Moonlight fishing, anyone? Man, those anglers will do anything to get away from their wives…
Hollywood movies have somehow conditioned us to think that moonlight is blue. In reality it is not, of course. The probable reason it is blue is because most night scenes are filmed in the day and blue was added to dilute the saturation.
It is easier to film in the day as real moonlight, even on a full moon, is rarely bright enough for practical use. Plus, you don’t have to pay the cast and crew overtime in some places.
Blue filters are placed over the lens and blue gels over lights, if they are used. With electronic (digital) still or video cameras, the white balance can also be tuned to simulate moonlight. The exposure is also dialled down a bit. It won’t work for every scene or location, however.
It works when there is some highlight such as the shimmering reflections off the sea here. Combine it with some silhouettes, if possible. The clouds in the sky should also look like thin raggy night clouds instead of puffy cumulus clouds. And avoid any unlit street lights or vehicles driving around without lights.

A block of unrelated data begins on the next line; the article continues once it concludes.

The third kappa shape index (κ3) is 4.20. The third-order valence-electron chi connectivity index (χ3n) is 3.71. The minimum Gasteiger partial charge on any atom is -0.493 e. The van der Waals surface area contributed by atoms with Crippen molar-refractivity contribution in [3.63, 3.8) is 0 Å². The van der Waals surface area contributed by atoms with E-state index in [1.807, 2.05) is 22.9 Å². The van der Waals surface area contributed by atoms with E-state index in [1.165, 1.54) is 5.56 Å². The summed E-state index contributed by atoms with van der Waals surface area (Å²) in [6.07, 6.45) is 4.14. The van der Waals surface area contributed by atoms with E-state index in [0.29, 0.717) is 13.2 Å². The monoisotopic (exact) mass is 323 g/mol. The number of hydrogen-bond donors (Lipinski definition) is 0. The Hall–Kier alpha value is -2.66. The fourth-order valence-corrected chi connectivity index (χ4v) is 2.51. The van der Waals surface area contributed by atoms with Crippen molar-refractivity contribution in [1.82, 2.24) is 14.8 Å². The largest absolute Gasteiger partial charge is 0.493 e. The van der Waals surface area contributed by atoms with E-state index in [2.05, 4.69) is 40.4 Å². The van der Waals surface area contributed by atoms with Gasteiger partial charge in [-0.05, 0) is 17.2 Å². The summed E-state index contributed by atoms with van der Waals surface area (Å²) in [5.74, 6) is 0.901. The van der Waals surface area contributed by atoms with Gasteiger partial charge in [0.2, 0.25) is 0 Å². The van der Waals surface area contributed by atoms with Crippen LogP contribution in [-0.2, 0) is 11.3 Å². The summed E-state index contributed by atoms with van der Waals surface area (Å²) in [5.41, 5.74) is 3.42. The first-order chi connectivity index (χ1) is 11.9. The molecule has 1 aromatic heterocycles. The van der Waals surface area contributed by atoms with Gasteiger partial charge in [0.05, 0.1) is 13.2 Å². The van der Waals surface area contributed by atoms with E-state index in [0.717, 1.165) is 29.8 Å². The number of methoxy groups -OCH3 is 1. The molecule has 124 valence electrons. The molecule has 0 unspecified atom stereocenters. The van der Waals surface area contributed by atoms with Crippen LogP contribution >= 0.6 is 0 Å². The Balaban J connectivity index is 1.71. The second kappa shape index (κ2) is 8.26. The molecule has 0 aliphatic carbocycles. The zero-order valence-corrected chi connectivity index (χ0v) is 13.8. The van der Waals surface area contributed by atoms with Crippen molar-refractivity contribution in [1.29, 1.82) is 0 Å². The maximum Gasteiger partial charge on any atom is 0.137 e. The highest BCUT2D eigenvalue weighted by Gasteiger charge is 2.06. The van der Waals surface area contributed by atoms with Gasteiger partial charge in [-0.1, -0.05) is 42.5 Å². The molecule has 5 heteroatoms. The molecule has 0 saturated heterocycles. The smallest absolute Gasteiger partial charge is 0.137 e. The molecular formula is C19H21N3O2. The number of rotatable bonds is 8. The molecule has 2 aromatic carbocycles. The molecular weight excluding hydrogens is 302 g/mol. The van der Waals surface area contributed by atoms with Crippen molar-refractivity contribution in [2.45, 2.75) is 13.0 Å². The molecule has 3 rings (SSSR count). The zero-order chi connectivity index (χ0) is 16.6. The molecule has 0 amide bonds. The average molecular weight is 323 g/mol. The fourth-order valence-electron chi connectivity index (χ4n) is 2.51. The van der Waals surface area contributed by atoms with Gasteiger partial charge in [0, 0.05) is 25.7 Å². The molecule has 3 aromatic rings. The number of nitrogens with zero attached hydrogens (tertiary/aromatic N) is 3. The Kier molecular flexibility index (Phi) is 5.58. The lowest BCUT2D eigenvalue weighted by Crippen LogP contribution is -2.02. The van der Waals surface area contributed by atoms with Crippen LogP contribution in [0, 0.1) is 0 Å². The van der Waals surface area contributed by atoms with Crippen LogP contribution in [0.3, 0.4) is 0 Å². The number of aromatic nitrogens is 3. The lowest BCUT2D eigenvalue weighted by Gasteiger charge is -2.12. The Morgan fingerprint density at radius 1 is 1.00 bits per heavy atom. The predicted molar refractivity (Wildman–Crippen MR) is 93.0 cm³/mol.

To start experimenting, set your camera’s white balance to indoors (fluorescent or incandescent preset) when you are out in the sun. Some cameras allow you to fine tune the colour temperature which will be even better. Or you can just use a photo editing software afterwards. Whichever method you choose, have fun turning day into night.
Photographed somewhere off the coast of Malacca at 5pm.
Olympus OM-D, ISO 200, f11, 1/800 sec